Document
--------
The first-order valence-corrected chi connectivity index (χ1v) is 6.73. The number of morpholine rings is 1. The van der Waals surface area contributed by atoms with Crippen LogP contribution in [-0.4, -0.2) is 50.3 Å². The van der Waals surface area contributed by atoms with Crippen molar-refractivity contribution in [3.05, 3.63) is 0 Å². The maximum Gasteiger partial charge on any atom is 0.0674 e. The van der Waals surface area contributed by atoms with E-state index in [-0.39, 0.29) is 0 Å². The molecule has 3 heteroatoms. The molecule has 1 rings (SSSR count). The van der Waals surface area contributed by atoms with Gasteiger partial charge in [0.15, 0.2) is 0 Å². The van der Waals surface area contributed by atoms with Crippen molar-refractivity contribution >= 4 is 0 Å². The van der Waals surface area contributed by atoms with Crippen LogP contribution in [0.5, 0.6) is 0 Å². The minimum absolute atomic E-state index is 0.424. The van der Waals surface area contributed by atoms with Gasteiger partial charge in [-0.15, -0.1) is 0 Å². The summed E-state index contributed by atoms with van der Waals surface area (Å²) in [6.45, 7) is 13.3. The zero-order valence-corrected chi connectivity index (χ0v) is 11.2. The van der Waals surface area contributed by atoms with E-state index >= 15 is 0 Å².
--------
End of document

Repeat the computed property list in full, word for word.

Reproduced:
The first-order valence-corrected chi connectivity index (χ1v) is 6.73. The number of morpholine rings is 1. The van der Waals surface area contributed by atoms with Crippen LogP contribution in [-0.4, -0.2) is 50.3 Å². The van der Waals surface area contributed by atoms with Crippen molar-refractivity contribution in [3.05, 3.63) is 0 Å². The maximum Gasteiger partial charge on any atom is 0.0674 e. The van der Waals surface area contributed by atoms with E-state index in [-0.39, 0.29) is 0 Å². The molecule has 3 heteroatoms. The molecule has 1 rings (SSSR count). The van der Waals surface area contributed by atoms with Gasteiger partial charge in [0.15, 0.2) is 0 Å². The van der Waals surface area contributed by atoms with Crippen molar-refractivity contribution >= 4 is 0 Å². The van der Waals surface area contributed by atoms with Crippen LogP contribution in [0.5, 0.6) is 0 Å². The minimum absolute atomic E-state index is 0.424. The van der Waals surface area contributed by atoms with Gasteiger partial charge in [-0.15, -0.1) is 0 Å². The summed E-state index contributed by atoms with van der Waals surface area (Å²) in [6.45, 7) is 13.3. The zero-order valence-corrected chi connectivity index (χ0v) is 11.2. The van der Waals surface area contributed by atoms with E-state index >= 15 is 0 Å².